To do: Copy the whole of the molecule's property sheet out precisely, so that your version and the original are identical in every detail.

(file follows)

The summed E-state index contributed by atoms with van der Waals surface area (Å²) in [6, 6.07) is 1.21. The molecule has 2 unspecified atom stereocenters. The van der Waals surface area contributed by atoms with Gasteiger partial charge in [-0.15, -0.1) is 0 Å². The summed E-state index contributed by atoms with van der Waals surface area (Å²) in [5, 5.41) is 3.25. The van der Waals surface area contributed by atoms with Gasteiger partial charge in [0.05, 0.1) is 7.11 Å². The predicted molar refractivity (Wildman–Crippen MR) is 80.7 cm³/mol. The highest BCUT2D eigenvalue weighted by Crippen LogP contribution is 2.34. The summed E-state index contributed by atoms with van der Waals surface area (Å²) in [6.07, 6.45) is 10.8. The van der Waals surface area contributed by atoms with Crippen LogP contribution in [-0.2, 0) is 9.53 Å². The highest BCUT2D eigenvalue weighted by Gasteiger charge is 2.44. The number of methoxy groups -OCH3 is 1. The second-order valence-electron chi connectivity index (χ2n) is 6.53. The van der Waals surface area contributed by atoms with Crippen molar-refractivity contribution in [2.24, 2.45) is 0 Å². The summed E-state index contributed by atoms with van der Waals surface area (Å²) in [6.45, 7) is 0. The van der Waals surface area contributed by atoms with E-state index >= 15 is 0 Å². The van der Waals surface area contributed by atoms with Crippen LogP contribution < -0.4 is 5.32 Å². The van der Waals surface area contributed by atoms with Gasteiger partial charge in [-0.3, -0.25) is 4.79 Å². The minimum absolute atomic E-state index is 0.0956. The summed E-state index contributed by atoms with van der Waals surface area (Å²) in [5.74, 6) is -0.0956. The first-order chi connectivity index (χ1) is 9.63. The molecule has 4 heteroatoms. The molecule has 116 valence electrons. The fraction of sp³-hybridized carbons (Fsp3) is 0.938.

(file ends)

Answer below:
The summed E-state index contributed by atoms with van der Waals surface area (Å²) in [6, 6.07) is 1.21. The molecule has 2 unspecified atom stereocenters. The van der Waals surface area contributed by atoms with Gasteiger partial charge in [-0.15, -0.1) is 0 Å². The summed E-state index contributed by atoms with van der Waals surface area (Å²) in [5, 5.41) is 3.25. The van der Waals surface area contributed by atoms with Gasteiger partial charge in [0.05, 0.1) is 7.11 Å². The predicted molar refractivity (Wildman–Crippen MR) is 80.7 cm³/mol. The highest BCUT2D eigenvalue weighted by Crippen LogP contribution is 2.34. The summed E-state index contributed by atoms with van der Waals surface area (Å²) in [6.07, 6.45) is 10.8. The van der Waals surface area contributed by atoms with Crippen LogP contribution in [-0.2, 0) is 9.53 Å². The highest BCUT2D eigenvalue weighted by Gasteiger charge is 2.44. The number of methoxy groups -OCH3 is 1. The second-order valence-electron chi connectivity index (χ2n) is 6.53. The van der Waals surface area contributed by atoms with Crippen molar-refractivity contribution in [2.24, 2.45) is 0 Å². The summed E-state index contributed by atoms with van der Waals surface area (Å²) in [6.45, 7) is 0. The van der Waals surface area contributed by atoms with E-state index >= 15 is 0 Å². The van der Waals surface area contributed by atoms with Crippen LogP contribution < -0.4 is 5.32 Å². The van der Waals surface area contributed by atoms with Gasteiger partial charge in [-0.3, -0.25) is 4.79 Å². The minimum absolute atomic E-state index is 0.0956. The summed E-state index contributed by atoms with van der Waals surface area (Å²) in [5.74, 6) is -0.0956. The first-order chi connectivity index (χ1) is 9.63. The molecule has 4 heteroatoms. The molecule has 116 valence electrons. The fraction of sp³-hybridized carbons (Fsp3) is 0.938.